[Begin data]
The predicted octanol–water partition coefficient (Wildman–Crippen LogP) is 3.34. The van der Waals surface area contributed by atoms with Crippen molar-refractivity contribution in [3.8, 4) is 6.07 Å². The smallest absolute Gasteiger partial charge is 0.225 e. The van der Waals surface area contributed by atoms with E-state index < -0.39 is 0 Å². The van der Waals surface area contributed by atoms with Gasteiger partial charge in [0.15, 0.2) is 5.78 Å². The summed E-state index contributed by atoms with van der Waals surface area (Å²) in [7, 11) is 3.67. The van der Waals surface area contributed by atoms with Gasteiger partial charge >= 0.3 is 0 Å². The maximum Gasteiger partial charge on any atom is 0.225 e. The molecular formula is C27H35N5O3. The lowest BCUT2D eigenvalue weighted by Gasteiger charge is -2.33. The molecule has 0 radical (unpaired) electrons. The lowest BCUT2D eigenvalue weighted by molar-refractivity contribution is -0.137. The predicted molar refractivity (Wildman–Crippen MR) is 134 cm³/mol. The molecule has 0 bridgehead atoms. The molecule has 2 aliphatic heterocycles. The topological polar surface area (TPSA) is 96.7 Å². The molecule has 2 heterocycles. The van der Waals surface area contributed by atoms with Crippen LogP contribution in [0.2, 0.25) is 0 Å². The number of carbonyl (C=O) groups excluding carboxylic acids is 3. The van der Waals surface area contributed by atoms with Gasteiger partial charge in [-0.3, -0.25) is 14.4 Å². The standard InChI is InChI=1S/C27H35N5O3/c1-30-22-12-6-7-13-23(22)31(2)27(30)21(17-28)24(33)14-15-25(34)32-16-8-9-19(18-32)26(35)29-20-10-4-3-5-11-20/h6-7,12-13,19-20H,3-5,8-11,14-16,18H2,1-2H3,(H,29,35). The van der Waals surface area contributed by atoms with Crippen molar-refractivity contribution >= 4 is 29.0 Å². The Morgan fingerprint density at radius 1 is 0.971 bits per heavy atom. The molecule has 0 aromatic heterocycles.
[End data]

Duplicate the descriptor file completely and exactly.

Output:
The predicted octanol–water partition coefficient (Wildman–Crippen LogP) is 3.34. The van der Waals surface area contributed by atoms with Crippen molar-refractivity contribution in [3.8, 4) is 6.07 Å². The smallest absolute Gasteiger partial charge is 0.225 e. The van der Waals surface area contributed by atoms with E-state index < -0.39 is 0 Å². The van der Waals surface area contributed by atoms with Gasteiger partial charge in [0.15, 0.2) is 5.78 Å². The summed E-state index contributed by atoms with van der Waals surface area (Å²) in [7, 11) is 3.67. The van der Waals surface area contributed by atoms with Gasteiger partial charge >= 0.3 is 0 Å². The maximum Gasteiger partial charge on any atom is 0.225 e. The molecular formula is C27H35N5O3. The lowest BCUT2D eigenvalue weighted by Gasteiger charge is -2.33. The molecule has 0 radical (unpaired) electrons. The lowest BCUT2D eigenvalue weighted by molar-refractivity contribution is -0.137. The predicted molar refractivity (Wildman–Crippen MR) is 134 cm³/mol. The molecule has 0 bridgehead atoms. The molecule has 2 aliphatic heterocycles. The topological polar surface area (TPSA) is 96.7 Å². The molecule has 2 heterocycles. The van der Waals surface area contributed by atoms with Crippen LogP contribution in [0.2, 0.25) is 0 Å². The number of carbonyl (C=O) groups excluding carboxylic acids is 3. The van der Waals surface area contributed by atoms with Gasteiger partial charge in [-0.3, -0.25) is 14.4 Å². The standard InChI is InChI=1S/C27H35N5O3/c1-30-22-12-6-7-13-23(22)31(2)27(30)21(17-28)24(33)14-15-25(34)32-16-8-9-19(18-32)26(35)29-20-10-4-3-5-11-20/h6-7,12-13,19-20H,3-5,8-11,14-16,18H2,1-2H3,(H,29,35). The van der Waals surface area contributed by atoms with Crippen molar-refractivity contribution >= 4 is 29.0 Å². The Morgan fingerprint density at radius 1 is 0.971 bits per heavy atom. The molecule has 0 aromatic heterocycles.